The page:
How do you turn a massive first-mover business advantage into dust? By undermining customer Wi-Fi security.
Coworking office space rental is a great concept for casual and budget-strapped startups, freelancers and even agile multinationals. American real estate company WeWork, founded in 2010, has made this business sexy after its high-profile business acquisitions around the world and investments by top names J.P. Morgan Chase, Goldman Sachs Group and SoftBank Group.
In Jan 2019, it was valuated at US$47b, but by Sep 2019, this had plunged to less than the $12.8b that it originally started with in 2010.
Amidst earlier numerous legal and governance problems, the one that set alarm bells ringing happened in August last year when Fast Company sniffed out a catastrophic failure in Wi-Fi security in the corporation. Through its poor Wi-Fi security, which had already caused a stir back in 2016, customers’ particulars had been leaked: this included email addresses, financial records, client databases as well as scans of people’s IDs, bank account credentials, and other sensitive or downright catty information.
Onus for security rests with us
We often rely on service providers to “take care of security”. However, WeWork has shown clearly that this is not tenable. According to Jonathan Knudsen, senior security strategist, Synopsys Software Integrity Group, “every organization uses a complex supply of software, hardware, and supplies to run their business, but ultimately each organization must take control of their own risk.”
Users must realize that shared Wi-Fi networks do very little in the way of assurance about confidentiality. “Standard controls such as VPNs or always-TLS connections can help mitigate risk, just as using these same controls on the open internet helps reduce risk.”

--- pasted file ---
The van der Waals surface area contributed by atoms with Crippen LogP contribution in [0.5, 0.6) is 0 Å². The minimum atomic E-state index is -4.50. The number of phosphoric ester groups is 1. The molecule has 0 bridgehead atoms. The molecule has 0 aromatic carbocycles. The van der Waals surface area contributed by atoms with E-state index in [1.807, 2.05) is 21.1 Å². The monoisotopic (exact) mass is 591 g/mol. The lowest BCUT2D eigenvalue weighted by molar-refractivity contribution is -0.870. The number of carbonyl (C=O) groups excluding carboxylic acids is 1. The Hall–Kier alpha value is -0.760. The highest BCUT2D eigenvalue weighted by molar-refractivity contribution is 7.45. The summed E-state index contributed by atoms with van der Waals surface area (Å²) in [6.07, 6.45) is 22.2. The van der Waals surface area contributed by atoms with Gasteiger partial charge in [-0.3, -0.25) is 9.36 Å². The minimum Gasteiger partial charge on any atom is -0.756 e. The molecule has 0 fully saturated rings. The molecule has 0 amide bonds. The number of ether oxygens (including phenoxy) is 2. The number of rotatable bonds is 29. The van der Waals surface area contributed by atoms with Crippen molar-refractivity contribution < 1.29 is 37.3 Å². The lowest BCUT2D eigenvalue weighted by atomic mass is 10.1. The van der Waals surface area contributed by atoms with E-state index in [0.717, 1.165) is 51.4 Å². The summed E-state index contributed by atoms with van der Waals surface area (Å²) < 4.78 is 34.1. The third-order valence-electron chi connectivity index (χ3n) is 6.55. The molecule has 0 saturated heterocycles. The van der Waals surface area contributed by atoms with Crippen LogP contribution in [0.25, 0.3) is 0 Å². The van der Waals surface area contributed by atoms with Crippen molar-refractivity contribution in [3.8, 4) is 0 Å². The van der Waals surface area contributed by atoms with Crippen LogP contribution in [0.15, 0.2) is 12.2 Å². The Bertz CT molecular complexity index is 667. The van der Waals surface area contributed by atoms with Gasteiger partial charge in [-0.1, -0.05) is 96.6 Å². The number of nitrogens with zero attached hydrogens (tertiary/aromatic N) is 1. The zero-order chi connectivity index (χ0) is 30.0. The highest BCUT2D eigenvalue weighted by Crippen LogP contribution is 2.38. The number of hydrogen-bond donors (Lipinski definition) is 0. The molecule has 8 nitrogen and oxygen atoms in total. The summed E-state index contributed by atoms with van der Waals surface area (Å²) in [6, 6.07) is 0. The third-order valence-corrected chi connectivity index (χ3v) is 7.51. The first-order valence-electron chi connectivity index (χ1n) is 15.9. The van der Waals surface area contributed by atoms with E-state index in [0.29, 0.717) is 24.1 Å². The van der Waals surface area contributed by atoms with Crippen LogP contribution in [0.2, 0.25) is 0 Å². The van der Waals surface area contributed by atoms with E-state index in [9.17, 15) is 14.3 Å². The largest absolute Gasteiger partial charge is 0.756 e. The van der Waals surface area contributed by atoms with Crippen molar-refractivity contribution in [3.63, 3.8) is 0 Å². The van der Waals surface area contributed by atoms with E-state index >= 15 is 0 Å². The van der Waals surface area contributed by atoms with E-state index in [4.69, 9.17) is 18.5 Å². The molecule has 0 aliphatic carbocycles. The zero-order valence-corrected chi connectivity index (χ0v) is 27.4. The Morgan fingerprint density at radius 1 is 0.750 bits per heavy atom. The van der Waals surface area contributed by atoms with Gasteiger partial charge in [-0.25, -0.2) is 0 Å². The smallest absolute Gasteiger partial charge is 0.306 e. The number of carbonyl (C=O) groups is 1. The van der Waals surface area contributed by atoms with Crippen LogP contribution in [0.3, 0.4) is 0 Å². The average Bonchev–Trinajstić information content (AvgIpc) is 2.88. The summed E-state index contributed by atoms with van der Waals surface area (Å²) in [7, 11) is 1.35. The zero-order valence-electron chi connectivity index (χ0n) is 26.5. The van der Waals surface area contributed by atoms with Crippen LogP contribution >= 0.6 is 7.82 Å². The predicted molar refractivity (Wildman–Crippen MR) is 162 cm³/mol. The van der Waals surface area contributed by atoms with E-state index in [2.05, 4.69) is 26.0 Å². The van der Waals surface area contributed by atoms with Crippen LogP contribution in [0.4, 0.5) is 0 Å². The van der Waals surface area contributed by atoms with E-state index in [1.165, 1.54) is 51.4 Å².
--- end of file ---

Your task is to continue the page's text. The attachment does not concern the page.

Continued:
Jonathan reminds all Wi-Fi users to be proactive in defining and implementing a sound software security strategy. “It’s surprisingly easy to get started. Without a security initiative in place, your organization’s risk depends on vendors, suppliers, and the vicissitudes of fate.”
Important lessons in Wi-Fi governance
Accessing sensitive information in any share physical space is fundamentally no different than accessing network resources over a public network such as those in coffee shops, airports or hotels. The current best mindset for lay people is: If you do not have a clear understanding of the security practices used to secure the network, do NOT use the network for sensitive data. While this statement is fairly straight-forward, it belies a reality in our modern connected world – connectivity is often more important than ensuring connectivity is secured.
Said Synopsys’ principal security strategist, Tim Mackey: “Any parent can attest to the angst their children have when there’s an internet outage as proof of that statement. Balancing the requirement for secure connectivity boils down to how teams are constructed and how information is shared within a team.”
“This should start with where the sensitive data is located, and then moves to who has access under which conditions. From there, a risk profile for the data can be created – and this includes an understanding of how team members interact with the data.”
The threat model we derive from the above analysis can then dictate what security measures should be in place, because if the data is truly critical to the operation of a business, then appropriate data controls should be part of governance polices.
“Those policies must then include how data is accessed when a shared network is used, and include important connection details such as auto-reconnect settings and the types of Wi-Fi authentication an organization accepts for team members transferring data,” Tim added.
There may not be a second chance
Catastrophically, Wework administrators used the exact same password for its Wi-Fi network. They offered add-on options for private VLAN, private SSID or a dedicated end-to-end physical network stack that tagged an extra US$250 in setup fee, or $95 for a private VLAN route. A private office network cost an extra $195 monthly. Customers took the easy way out, leaking data that can result in disastrous class-action lawsuits in time to come.
The same extinction possibility faces any enterprise that takes Wi-Fi security as an afterthought or optional luxury. “Insecure Wi-Fi networks present a significant security concern: They can reveal the data flowing from a user’s mobile device to others. This creates not only a privacy risk, but also the very real danger that others may misuse this information to commit offences such as identity fraud or siphoning of funds out of individuals’ bank accounts,” said check point software technologies’ CTO, Tony Jarvis, who recommend that security controls be installed on smartphones, and that VPNs be used when connecting to public Wi-Fi networks.